Microsatellite evidence for sperm storage and multiple paternity in the marine gastropod Crepidula coquimbensis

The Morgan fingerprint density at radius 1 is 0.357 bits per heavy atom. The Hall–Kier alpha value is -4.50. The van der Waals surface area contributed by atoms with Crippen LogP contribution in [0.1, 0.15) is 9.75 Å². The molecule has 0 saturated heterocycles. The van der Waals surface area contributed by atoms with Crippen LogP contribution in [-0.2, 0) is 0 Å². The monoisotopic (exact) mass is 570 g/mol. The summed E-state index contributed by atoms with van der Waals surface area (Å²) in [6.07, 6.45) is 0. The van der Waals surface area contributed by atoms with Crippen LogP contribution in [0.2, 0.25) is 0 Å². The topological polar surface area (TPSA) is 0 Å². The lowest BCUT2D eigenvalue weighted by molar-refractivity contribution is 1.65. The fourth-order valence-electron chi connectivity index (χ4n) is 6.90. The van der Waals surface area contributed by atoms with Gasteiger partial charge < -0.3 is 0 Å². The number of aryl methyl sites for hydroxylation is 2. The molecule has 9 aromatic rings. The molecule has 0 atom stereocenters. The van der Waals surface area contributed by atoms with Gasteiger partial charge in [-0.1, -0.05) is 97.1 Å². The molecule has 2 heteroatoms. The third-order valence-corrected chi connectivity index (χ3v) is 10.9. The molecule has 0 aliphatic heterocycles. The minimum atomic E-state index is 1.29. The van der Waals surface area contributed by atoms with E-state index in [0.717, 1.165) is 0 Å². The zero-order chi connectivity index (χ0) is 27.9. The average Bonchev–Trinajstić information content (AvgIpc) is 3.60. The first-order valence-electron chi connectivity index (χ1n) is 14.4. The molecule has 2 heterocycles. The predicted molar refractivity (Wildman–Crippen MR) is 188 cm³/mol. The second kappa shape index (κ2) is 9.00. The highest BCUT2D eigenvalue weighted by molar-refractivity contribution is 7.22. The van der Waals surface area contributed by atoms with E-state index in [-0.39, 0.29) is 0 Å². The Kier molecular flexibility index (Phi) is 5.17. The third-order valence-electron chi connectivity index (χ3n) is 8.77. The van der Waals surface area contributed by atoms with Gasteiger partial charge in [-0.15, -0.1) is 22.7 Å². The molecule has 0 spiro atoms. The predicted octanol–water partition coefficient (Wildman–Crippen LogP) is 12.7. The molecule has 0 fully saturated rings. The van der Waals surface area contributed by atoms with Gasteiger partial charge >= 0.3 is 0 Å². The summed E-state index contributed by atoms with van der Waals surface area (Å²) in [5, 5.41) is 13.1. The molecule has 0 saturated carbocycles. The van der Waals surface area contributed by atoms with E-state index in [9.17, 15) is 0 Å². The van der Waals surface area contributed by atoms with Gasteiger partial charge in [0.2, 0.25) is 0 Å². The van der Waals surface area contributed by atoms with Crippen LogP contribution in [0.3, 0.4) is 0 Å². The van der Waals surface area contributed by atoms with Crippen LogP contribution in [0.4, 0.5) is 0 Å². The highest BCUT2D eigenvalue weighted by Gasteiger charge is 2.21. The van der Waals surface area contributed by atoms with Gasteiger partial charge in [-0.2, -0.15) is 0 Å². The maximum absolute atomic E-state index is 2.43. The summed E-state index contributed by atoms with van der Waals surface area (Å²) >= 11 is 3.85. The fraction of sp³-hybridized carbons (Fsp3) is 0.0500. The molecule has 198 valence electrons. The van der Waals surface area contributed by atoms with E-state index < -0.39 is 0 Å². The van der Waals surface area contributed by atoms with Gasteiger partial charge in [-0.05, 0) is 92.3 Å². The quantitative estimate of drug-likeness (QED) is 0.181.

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In gregarious species with copulation and internal fertilization, male–male competition and female cryptic choice may affect reproductive success of both sexes. We carried out a molecular analysis to study paternity and sperm use by females in the protandrous marine brooding gastropod Crepidula coquimbensis. In the field, a single female inhabits an empty hosting shell with up to six males. This gregarious behavior may promote intra-brood multiple paternity if females can store sperm from several consecutive copulations with the surrounding males. To study female sperm usage, the males sharing shelters with five different adult females were collected and preserved for paternity analysis. Females were transported alive to the laboratory and isolated for six months. After that, an additional male was offered to each of the five study females. Once the females had laid capsules, a total of 528 embryos from the five females were assigned paternity based on five microsatellite loci. Paternity analysis showed that every male sharing the empty hosting shell of a female as well as the additional male were assigned fatherhood of embryos laid by this specific female. Females can thus use sperms from multiple males including sperms stored for at least six months. In addition, in four out of the five offspring arrays, a similar contribution of each male to the brood was observed, a pattern associated with the close relationship between the number of fathers observed and the effective paternity index calculated. These results contrast with those of paternity analyses carried out in another species of the same genus, C. fornicata which is characterized by a stacking behavior in which the closest male to the female achieves the highest reproductive success. Male reproductive success may be largely influenced by the aggregation pattern and male mating opportunities in the Crepidula complex, a hypothesis to be examined further by studying other species exhibiting different grouping behavior.